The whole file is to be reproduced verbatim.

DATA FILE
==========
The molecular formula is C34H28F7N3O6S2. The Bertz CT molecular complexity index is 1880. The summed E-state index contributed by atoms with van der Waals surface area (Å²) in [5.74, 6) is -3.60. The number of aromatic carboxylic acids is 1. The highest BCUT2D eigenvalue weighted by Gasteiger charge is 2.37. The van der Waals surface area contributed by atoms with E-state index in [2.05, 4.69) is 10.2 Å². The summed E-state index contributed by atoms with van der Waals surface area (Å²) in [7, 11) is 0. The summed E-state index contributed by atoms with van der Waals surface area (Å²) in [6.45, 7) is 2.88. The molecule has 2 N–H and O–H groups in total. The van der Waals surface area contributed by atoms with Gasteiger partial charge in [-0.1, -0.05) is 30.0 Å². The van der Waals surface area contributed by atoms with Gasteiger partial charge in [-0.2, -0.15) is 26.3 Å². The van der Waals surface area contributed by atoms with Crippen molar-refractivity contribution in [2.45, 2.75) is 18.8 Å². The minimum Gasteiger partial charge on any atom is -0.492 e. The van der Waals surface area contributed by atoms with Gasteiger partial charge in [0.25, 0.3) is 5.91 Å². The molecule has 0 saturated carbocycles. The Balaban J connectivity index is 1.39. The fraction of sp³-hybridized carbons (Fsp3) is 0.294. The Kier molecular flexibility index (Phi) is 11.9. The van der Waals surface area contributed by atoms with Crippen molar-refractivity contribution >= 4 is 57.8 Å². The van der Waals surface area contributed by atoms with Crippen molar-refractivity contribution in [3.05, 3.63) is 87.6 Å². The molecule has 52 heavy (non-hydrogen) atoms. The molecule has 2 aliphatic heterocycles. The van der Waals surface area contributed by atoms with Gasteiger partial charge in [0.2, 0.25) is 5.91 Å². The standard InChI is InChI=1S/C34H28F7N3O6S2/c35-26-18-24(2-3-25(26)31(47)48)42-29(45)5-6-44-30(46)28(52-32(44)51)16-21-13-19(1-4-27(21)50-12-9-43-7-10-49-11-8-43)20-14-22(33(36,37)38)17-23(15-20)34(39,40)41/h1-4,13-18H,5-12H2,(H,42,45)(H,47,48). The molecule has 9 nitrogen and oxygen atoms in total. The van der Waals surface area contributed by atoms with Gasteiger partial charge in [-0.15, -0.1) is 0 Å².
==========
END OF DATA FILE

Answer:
The molecular formula is C34H28F7N3O6S2. The Bertz CT molecular complexity index is 1880. The summed E-state index contributed by atoms with van der Waals surface area (Å²) in [5.74, 6) is -3.60. The number of aromatic carboxylic acids is 1. The highest BCUT2D eigenvalue weighted by Gasteiger charge is 2.37. The van der Waals surface area contributed by atoms with E-state index in [2.05, 4.69) is 10.2 Å². The summed E-state index contributed by atoms with van der Waals surface area (Å²) in [7, 11) is 0. The summed E-state index contributed by atoms with van der Waals surface area (Å²) in [6.45, 7) is 2.88. The molecule has 2 N–H and O–H groups in total. The van der Waals surface area contributed by atoms with Gasteiger partial charge in [-0.1, -0.05) is 30.0 Å². The van der Waals surface area contributed by atoms with Gasteiger partial charge in [-0.2, -0.15) is 26.3 Å². The van der Waals surface area contributed by atoms with Crippen molar-refractivity contribution in [2.45, 2.75) is 18.8 Å². The minimum Gasteiger partial charge on any atom is -0.492 e. The van der Waals surface area contributed by atoms with Gasteiger partial charge in [0.25, 0.3) is 5.91 Å². The molecule has 0 saturated carbocycles. The Balaban J connectivity index is 1.39. The fraction of sp³-hybridized carbons (Fsp3) is 0.294. The Kier molecular flexibility index (Phi) is 11.9. The van der Waals surface area contributed by atoms with Crippen molar-refractivity contribution >= 4 is 57.8 Å². The van der Waals surface area contributed by atoms with Crippen molar-refractivity contribution in [3.05, 3.63) is 87.6 Å². The molecule has 52 heavy (non-hydrogen) atoms. The molecule has 2 aliphatic heterocycles. The van der Waals surface area contributed by atoms with Gasteiger partial charge in [0.2, 0.25) is 5.91 Å². The standard InChI is InChI=1S/C34H28F7N3O6S2/c35-26-18-24(2-3-25(26)31(47)48)42-29(45)5-6-44-30(46)28(52-32(44)51)16-21-13-19(1-4-27(21)50-12-9-43-7-10-49-11-8-43)20-14-22(33(36,37)38)17-23(15-20)34(39,40)41/h1-4,13-18H,5-12H2,(H,42,45)(H,47,48). The molecule has 9 nitrogen and oxygen atoms in total. The van der Waals surface area contributed by atoms with Gasteiger partial charge in [-0.15, -0.1) is 0 Å².